WUHAN, Oct. 3 (Xinhua) -- On a big lawn in Caidian District of Wuhan, capital of Hubei Province, more than 100 colorful recreational vehicles (RV) were seen parked on Wednesday, as tourists were set to start their week-long trip around the central Chinese city.
Once under strict lockdown due to the coronavirus epidemic, the city has seen an influx of tourists as this year's Mid-Autumn Festival and the National Day holiday started Thursday.
Since the local culture and tourism department launched a campaign on Aug. 8 to boost tourism, the provincial capital has attracted over 720,000 visitors, with many taking self-drive trips, statistics showed.
As of Sept. 27, 382 top-rated tourist sites in Hubei that participated in the campaign received over 23.11 million people, with 219 of them reaching or surpassing the tourist number in the same period last year.
This year, the Mid-Autumn Festival, which was celebrated on Thursday, overlapped with the weeklong National Day holiday, thus extending the holiday to eight days until Oct. 8.
"With the holidays overlapping, people are more willing to travel," said Lei Wenjie, head of the Hubei provincial culture and tourism department. "We expect to see a new tourism boom, which will further stimulate the rebound of the tourism market."
On the first day of the holiday, Wuhan Tianhe International Airport had a total of 537 flights, carrying more than 70,000 passengers, surpassing both flight numbers and passenger volume from the same period last year, according to Hubei Airports Group Company Co., Ltd.
Three major train stations in Wuhan saw around 320,000 passengers on Thursday, a record high since the epidemic outbreak, said the local train operator.
Chen Yong, one of the RV drivers at the Caidian District, drove from the city of Yueyang in neighboring Hunan Province to Wuhan on Tuesday with his wife and 8-year-old son. The RV tourists like Chen came through travel clubs in 14 provinces across the country.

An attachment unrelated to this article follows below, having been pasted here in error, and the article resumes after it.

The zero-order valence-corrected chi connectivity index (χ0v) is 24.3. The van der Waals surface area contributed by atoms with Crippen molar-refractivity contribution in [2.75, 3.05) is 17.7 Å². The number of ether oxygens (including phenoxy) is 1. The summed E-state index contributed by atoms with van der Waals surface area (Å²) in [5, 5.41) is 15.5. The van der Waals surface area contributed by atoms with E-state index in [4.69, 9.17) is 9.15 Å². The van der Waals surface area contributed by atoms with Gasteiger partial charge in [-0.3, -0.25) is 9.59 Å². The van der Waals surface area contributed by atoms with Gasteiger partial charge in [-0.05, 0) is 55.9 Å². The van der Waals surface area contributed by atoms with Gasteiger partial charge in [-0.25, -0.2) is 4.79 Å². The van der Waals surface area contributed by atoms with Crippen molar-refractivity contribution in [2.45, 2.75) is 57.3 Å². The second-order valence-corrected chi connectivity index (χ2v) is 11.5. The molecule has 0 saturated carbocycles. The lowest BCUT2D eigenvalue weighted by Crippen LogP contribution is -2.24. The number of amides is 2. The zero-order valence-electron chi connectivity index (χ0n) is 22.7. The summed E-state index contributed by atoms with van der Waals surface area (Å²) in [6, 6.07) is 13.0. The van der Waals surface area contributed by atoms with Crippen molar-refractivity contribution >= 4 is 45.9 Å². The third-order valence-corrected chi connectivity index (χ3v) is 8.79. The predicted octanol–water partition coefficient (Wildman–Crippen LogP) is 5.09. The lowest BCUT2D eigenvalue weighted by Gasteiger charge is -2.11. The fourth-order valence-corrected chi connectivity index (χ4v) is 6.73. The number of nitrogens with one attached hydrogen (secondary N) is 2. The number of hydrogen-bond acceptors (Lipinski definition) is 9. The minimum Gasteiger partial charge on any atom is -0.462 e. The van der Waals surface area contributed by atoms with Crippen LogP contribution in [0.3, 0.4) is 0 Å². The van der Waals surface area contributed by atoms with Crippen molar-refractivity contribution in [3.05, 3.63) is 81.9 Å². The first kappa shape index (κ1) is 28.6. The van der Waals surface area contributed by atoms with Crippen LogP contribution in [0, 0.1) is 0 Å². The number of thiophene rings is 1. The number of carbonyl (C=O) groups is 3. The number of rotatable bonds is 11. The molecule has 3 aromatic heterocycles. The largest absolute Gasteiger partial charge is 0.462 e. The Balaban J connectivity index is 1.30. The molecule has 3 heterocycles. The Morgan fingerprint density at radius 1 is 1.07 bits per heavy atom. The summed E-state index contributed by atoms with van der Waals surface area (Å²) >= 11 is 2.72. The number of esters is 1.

In the next three to five days, they will travel five routes throughout the city, with themes including water, history and night tours.
During this year's holiday, the Yellow Crane Tower, a landmark tourist attraction in Wuhan, has launched night tours, the first time since the historic building opened to the public in 1985 after reconstruction.
"We will definitely enjoy an in-depth tour of the city this time," said Chen.
Facing increasing tourists, Wuhan continues to ensure that scenic spots use ticket reservation systems and enforce staggered admission timings. Passengers are required to go through temperature checks and wear masks in scenic spots or public transport.
Among the tourists, many are medical workers who had come to Wuhan from other provinces to combat the pandemic earlier this year.
Wu Weijuan, who hails from east China's Jiangsu Province, returned to Wuhan nine months after her first encounter with the city when she served at a local traditional Chinese medicine hospital during the lockdown.
"As soon as the high-speed train reached Wuhan, I kept looking outside the window and was really delighted to see the teeming crowds and cars packing the streets," Wu said. "The city has truly recovered." Enditem